Although the caste system separate those devoted to priestly duties from warriors, political leaders, merchants, and householders, Hinduism also seeks to integrate spiritual and metaphysical principles with the cycles of human life. It divides life into four distinct stages through which each Hindu male of the three upper castes passes. These are considered ideals, however, not necessarily followed by all or even most Hindus:
brahmacharya (student). After initiation (upanayana), which takes place at age 8 for a brahman boy, 11 for a kshatriya, 12 for a vaisya, each is expected to spend a minimum of 12 years living in the home of his guru. His life during this time is austere and celibate, given to mastering yoga and other spiritual disciplines and reading and studying the Vedas. In modern India, the boy usually stays at home but takes instruction from the family’s pandit, or Vedic scholar.
grihasthya (householder). The next phase of life includes marriage, raising a family, and earning a living. This is a time for the enjoyment of earthly pleasures and recognition for success while carrying out one’s responsibilities to the community. It ends traditionally with the birth of one’s first grandchild.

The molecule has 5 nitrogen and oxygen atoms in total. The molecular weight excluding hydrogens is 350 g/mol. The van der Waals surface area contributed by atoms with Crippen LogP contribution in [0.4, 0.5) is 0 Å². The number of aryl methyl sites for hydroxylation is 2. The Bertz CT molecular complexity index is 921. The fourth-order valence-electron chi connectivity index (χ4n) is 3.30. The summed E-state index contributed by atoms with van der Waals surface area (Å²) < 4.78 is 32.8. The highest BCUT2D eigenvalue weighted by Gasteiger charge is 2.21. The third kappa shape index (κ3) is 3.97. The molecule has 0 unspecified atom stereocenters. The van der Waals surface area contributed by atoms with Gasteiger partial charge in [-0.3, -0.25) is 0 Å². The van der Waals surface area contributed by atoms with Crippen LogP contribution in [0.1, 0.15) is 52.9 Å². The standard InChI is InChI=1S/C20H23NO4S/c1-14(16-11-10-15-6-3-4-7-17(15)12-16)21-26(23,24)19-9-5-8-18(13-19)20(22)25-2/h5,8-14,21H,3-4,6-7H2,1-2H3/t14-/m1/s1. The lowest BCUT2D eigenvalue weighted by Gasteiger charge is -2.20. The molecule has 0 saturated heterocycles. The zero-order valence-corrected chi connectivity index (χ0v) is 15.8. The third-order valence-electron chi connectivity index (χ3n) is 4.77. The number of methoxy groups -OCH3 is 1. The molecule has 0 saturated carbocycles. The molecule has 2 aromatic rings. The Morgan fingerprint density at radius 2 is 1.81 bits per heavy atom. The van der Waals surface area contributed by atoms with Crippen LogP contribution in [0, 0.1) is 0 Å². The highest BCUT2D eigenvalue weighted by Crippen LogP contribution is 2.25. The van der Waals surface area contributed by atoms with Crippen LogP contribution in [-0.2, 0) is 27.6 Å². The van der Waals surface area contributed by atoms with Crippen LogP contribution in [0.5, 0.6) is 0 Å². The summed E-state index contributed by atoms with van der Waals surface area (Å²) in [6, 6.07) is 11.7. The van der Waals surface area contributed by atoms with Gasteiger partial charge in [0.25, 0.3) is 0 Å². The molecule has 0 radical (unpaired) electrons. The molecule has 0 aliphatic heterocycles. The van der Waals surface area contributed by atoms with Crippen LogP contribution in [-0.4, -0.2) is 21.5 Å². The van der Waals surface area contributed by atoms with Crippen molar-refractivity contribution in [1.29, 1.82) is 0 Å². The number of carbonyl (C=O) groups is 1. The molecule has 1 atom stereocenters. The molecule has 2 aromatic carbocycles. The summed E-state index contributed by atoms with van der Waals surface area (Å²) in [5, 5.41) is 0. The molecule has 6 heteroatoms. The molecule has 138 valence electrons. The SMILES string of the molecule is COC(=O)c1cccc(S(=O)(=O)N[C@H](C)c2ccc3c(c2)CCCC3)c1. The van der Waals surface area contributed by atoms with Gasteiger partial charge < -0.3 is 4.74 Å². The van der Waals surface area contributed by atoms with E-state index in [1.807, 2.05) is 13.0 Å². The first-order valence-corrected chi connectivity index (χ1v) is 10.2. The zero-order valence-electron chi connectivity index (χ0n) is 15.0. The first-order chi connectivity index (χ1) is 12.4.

vanaprasthya (hermit). After fulfilling social duties and insuring the continuation of the family name, the Hindu is free to retire to the forest to meditate and seek spiritual wisdom. Living in a small hermitage with or without his wife, who may join him, he devotes his time to gaining a fuller understanding of his spiritual nature while still performing basic Hindu rituals.
sannyasin (wandering mendicant). In the final stage the seeker leaves behind his hermitage and all possessions except his staff and begging bowl, to pursue the final goal of life: mukti, or liberation from the endless round of rebirths.